Some women have later reported suffering infertility or decreased fertility. While the evidence is still unclear if fertility treatments increase cancer risk, the increased level of female hormones naturally produced in the body during ovulation gradually increases the risk of ovarian and breast cancer with each ovulation cycle, with more intense ovulation cycles having the potential to affect this as well.

For this reason, fertility doctors advise against undergoing the procedure more than six times, although there are no laws to regulate this.

“You’re playing Russian roulette with your future fertility and your future health,” said Dr. Robert Stillman, director of the Shady Grove Fertility Center in Rockville, Md., to ABC News. “The more you ovulate, the greater the risk of ovarian cancer. So if these stimulated cycles are more risk, then there may be more potential as (these donors) age in their seventies and eighties to get cancer.”

Still, because donations in the U.S. are usually anonymous, there is no national egg donor registry to properly track egg donors and the long-term consequences of egg donation. Without adequate research of the risks, it is impossible for prospective egg donors to make an informed decision.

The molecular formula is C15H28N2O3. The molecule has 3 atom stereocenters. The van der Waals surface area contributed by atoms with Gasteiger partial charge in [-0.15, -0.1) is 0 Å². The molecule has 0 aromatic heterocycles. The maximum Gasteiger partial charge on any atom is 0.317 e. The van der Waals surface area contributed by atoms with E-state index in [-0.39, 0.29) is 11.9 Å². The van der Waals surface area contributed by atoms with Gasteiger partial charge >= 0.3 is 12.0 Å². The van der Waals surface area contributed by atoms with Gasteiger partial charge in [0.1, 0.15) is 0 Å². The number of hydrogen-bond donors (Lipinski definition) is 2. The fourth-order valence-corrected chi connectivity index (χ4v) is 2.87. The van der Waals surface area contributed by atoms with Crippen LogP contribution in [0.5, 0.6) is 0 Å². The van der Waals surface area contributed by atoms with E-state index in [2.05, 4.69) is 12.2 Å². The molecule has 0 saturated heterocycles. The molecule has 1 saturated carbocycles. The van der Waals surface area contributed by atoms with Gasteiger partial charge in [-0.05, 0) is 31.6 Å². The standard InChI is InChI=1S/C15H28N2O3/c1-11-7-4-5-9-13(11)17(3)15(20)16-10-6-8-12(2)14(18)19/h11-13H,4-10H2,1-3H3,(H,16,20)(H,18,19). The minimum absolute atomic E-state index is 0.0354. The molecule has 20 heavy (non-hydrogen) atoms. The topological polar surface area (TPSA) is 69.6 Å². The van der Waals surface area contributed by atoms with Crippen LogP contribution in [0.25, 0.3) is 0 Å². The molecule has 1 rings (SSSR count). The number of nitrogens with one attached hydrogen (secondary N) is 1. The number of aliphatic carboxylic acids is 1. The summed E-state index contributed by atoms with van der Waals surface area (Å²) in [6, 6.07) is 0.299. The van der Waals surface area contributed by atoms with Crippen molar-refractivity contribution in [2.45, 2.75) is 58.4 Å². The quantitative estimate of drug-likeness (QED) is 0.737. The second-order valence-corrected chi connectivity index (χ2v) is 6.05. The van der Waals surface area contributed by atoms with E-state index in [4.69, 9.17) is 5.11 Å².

Supply chain and logistics technology junior Jaine Montiel said she thinks donors need to be well-informed and just as mindful of the risks as they are of the benefits of egg donation.

“I understand people are in need of money, but that’s a huge risk you’re taking, and I feel like if somebody’s going to do that, they need to be aware of every single risk that they’re taking,” Montiel said. “They have to be aware that there’s a possibility of death, (and) there’s a possibility of infertility.”

The incentive of money can lead even the most well-informed people to compromise their own interests. The high monetary compensation drives young women who are struggling for money to make a compromised decision, and it may also be what drives some women to donate well past the recommended number of times.

The purpose of compensation should be to compensate the donors for their trouble including, making up for any lost wages missed during appointments, but not to entice women to donate. Offering high monetary compensation to support the growing demand for eggs is manipulative and shows a lack of concern for disadvantaged young women’s well-being in favor of the high-paying clients.

Other countries, such as Canada, have outlawed monetary compensation for egg donation altogether, only allowing gratuitous egg donations. Even in countries that do allow for compensation, including the United Kingdom and several other western European countries, there is often a cap for compensation between the equivalent of 1,000 to 2,000 U.S. dollars.

The ethics of paid egg donation are still up for debate, but if it is going to continue, the industry at least needs more oversight and protection for egg donors, including more long-term research and regulation of monetary compensation, so that prospective donors can be confident and comfortable in the life-changing decision of egg donation.

Opinion columnist Eileen Holley is an English literature senior and may be reached at [email protected]